Just as the English crafts movement had praised the roughness, irregularity, and variety of preindustrial carpentry, so, too, did Isham refute the charge that the work of early Yankees was ugly, haphazard, and barren. Those early craftsmen had been "artistic," he said in his own twist of Horatio Greenough's adage "form follows function," because they "solved the problem before them in the simplest manner, with logical use of the material which they had at hand, and with good arrangement of line and mass." Unlike his own day, those buildings were simple, but "simplicity, as we are just beginning to see, is the cardinal virtue in architecture." (Lindgren 72)
One of the differences between Isham and Appleton is in their loyalty to different groups in society, Appleton to the patrician class of which he was an example, and Isham to a more democratic base: "Yankee preservationists of his ilk held a subterranean streak of populism, mixed with antimodernism, in their admiration of this folk tradition" (Lindgren 72). Lindgren notes other similarities between Isham and Appleton, however, in the way they were dedicated to preserving certain types of architecture and certain influences in building:
All the while, these antiquaries were a world apart from those architects who were experimenting with a confusing range of Classical, Renaissance, and Colonial revivals that showed more panache than restraint, more machine-made decoration than an artisan's soul. Meanwhile, Isham and Appleton were laboring to save the medieval vernacular, which had been shaped by common men and revealed, unlike academic work, a building's intimate contact with the soil, the times, and the craftsman's hand. Paradoxically, while Isham was praising those earlier artisans who had clung to their traditions, New England's workers were being robbed of their own customs and skills by profit-minded corporate managers who promoted Americanization, social order, and business efficiency in the name of progressivism. (Lindgren 73)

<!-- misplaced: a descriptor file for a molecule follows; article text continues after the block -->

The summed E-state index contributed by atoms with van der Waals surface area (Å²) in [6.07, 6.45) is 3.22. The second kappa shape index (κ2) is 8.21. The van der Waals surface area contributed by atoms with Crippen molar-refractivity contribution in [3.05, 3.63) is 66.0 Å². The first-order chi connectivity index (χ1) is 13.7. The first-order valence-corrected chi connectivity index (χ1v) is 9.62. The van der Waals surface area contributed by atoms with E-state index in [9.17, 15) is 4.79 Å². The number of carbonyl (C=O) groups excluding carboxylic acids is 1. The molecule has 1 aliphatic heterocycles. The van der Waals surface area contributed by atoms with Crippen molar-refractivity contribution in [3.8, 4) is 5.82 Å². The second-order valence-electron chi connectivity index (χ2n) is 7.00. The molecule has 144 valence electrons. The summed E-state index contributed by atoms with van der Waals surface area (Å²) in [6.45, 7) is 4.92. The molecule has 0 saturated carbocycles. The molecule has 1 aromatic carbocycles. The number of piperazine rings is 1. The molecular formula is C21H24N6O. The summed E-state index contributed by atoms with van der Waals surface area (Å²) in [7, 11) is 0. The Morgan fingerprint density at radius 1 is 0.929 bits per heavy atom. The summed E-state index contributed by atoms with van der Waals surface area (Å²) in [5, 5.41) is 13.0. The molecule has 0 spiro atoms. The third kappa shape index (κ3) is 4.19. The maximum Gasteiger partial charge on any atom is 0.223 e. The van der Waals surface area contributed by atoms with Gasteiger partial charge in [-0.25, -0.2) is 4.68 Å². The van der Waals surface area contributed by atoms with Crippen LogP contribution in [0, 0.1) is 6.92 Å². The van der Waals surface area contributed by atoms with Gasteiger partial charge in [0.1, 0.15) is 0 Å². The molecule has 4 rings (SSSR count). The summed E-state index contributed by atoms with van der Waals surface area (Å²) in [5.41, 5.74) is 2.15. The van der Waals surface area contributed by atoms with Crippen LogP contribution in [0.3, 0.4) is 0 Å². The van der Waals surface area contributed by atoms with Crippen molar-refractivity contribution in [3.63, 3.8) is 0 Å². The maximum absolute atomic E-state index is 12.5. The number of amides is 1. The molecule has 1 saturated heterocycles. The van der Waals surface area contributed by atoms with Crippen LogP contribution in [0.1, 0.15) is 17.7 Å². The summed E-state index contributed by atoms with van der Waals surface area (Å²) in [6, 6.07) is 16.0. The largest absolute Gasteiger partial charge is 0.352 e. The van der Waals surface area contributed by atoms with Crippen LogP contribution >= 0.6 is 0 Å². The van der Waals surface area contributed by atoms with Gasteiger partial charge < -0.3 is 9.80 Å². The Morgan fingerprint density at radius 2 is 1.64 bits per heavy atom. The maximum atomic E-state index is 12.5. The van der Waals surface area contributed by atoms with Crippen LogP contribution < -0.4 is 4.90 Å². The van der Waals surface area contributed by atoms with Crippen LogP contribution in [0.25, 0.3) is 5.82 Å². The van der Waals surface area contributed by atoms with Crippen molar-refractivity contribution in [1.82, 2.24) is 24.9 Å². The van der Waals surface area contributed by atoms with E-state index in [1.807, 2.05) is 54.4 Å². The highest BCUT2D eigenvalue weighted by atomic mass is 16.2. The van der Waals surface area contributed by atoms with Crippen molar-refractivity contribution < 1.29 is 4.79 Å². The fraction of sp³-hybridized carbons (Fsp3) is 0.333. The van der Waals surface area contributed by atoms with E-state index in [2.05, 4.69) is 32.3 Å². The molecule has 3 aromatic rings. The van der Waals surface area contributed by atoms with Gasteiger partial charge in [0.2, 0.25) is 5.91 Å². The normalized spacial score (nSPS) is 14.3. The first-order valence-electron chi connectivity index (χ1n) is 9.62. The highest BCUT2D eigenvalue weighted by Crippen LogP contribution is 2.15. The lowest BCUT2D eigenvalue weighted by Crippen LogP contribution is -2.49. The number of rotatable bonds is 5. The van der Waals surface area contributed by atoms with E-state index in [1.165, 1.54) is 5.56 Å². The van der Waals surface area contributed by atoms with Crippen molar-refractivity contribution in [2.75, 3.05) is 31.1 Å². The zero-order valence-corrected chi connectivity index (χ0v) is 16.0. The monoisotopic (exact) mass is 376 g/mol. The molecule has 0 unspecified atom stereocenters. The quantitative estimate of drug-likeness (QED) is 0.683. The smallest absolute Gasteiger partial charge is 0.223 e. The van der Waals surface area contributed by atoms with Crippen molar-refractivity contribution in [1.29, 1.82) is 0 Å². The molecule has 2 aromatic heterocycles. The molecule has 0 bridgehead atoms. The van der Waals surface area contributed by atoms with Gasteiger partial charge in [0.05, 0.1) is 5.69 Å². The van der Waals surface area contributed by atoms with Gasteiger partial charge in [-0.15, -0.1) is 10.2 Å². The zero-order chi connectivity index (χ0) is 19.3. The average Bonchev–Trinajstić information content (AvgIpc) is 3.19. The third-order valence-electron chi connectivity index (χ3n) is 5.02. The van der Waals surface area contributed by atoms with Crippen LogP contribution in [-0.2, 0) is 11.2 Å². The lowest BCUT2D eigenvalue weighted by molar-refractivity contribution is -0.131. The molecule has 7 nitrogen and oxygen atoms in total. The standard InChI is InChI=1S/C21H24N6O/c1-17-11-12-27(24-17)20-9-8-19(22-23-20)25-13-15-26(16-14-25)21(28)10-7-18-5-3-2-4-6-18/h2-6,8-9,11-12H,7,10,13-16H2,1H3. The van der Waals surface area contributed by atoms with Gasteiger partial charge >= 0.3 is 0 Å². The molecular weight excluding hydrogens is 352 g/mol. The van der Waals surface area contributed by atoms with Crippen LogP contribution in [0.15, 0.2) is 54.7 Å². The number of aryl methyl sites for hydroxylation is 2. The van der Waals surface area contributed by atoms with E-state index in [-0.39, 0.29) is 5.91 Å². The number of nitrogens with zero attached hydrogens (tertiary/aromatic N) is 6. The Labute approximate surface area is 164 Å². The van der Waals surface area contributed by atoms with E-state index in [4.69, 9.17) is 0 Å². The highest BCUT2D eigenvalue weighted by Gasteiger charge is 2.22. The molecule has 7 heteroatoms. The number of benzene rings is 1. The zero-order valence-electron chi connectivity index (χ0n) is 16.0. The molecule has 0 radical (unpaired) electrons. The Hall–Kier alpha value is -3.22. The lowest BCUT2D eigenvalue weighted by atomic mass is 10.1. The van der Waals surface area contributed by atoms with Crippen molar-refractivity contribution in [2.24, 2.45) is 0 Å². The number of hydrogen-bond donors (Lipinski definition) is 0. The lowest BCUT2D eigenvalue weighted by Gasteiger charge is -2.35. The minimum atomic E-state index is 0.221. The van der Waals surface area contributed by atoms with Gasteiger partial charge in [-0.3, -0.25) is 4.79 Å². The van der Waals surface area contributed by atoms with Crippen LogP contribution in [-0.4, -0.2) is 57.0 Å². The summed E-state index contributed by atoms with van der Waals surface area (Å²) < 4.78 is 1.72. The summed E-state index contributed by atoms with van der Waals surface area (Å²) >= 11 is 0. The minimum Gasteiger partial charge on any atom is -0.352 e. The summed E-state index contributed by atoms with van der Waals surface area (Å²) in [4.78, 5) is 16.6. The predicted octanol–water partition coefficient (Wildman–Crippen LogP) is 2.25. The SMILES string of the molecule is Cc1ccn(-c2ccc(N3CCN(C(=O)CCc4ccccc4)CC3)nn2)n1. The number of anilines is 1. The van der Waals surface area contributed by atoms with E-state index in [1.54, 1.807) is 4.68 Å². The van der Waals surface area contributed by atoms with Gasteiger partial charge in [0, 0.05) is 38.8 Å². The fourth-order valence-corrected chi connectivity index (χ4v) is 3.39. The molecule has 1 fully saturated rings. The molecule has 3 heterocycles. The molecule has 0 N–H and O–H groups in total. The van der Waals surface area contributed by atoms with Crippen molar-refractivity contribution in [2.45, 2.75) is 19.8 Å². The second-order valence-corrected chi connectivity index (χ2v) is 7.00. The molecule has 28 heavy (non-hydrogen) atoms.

The sort of work Isham did can be seen in his commission in the 1930s to restore the Weaver farmhouse. After the restoration was startred, the house was given to SPNEA:
The first lean-to addition was also the first room restored during Isham's famed 1930's restoration. And it had been carefully done. Besides a huge fireplace, it still retains many of the original hand-planed, feather-edged, vertical pine boards, along with batten doors with wooden latches and strap hinges. The ceiling is exposed oak beam and the floor as well as ceiling above is wideboard. Of particular importance, this room also contains two of the original square-shaped, single casement, leaded glass windows. They too were carefully restored and re-hung where evidence had shown them to originally be. These windows provide some of the best evidence available of seventeenth century windows. The entirely restored room presents an excellent picture of a seventeenth century interior in Rhode Island. ("The Clement Weaver Home" para. 7)